A group of trade unions has published a set of professional standards for teaching assistants that was proposed by the government earlier this year.

The Department for Education (DfE) initially commissioned the educational guidelines drafted by experts in the field, but the government decided to halt proceedings just before the standards were released.

Public service union UNISON, headmasters’ union NAHT, the National Education Trust (NET) and Maximising Teaching Assistants (MTA) all contributed to the revival of the document.

According to UNISON, the standards which were published last Friday will help teaching assistants to clarify exactly what their role entails. Similarly, headteachers and all other teachers must abide by a set of standards which outline their role. Because of this, many working in the education sector see this standardisation as a way to give teaching assistants the same merit and acknowledgement that teachers receive.

UNISON head of education Jon Richards said this regarding the matter:

“Despite the unnecessary government delay, we now have a set of standards that can help teaching assistants feel good about themselves and a valued part of school teams.”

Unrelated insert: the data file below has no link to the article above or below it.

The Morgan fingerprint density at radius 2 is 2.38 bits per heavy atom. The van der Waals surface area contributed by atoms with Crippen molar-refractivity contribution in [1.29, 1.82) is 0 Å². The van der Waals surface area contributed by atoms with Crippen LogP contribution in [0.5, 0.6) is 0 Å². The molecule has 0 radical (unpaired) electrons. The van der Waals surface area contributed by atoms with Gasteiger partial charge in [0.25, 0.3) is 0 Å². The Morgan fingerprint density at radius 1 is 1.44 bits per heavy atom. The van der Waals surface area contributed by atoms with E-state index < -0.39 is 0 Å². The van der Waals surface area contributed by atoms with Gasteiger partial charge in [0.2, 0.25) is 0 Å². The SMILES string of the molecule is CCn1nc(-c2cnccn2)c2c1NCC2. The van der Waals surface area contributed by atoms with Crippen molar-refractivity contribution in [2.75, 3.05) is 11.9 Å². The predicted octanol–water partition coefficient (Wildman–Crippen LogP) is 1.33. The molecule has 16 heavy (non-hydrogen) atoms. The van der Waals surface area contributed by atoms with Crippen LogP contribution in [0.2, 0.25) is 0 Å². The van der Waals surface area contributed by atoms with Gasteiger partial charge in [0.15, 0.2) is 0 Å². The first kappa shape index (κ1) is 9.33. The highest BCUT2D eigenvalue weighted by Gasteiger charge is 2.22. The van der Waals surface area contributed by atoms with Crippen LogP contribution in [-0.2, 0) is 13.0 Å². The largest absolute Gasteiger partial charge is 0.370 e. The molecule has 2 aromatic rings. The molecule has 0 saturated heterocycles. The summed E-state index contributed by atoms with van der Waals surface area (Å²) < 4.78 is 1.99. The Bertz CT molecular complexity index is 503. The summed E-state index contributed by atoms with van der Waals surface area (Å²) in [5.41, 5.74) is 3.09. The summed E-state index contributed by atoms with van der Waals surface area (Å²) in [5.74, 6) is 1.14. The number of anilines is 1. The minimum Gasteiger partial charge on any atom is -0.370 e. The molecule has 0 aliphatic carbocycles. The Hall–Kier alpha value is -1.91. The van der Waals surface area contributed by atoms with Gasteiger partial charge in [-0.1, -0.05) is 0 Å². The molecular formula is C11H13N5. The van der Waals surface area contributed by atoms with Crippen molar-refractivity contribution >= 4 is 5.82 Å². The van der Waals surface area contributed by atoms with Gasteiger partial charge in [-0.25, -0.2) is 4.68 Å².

Russell Hobby, general secretary of the headteachers’ union NAHT, said:

“School leaders will welcome this publication, which helps to clarify and solidify the role of teaching assistants as a profession. Teaching assistants are an increasingly important part of the education workforce when effectively deployed.”

The most salient difference between the standards for teaching assistants and the standards for ordinary teachers is that for the former they are not mandatory to but for the latter they are. The HLTA’s must still be abided to by teaching assistants, but they do not outline the specific duties of teachers assuming temporary roles with other teachers.

The documentation refers to itself as ‘advice’ for the teaching assistants and employers. It states that ‘the main purpose of these standards is to raise the status and professionalism of teaching assistants and to position their role within a community of professionals’.

Whilst the ‘advice’ claims that it promotes the status of teaching assistants, it could only have a slight affect on their reverence as it just briefly outlines over 10 pages how to conduct themselves in order to be taken seriously, how to frame their own knowledge and how to ‘work with others’.

It is more of a guide on how to adjust to a classroom context and play an ancillary role to the teacher in charge. The document does however address this by stating that these rules are ‘generic’ and should not be used as a ‘check list’ for teaching assistants and employers.

It should only be used as a basic framework to give teaching assistants a better idea when going into the job of how to get the best out of their students.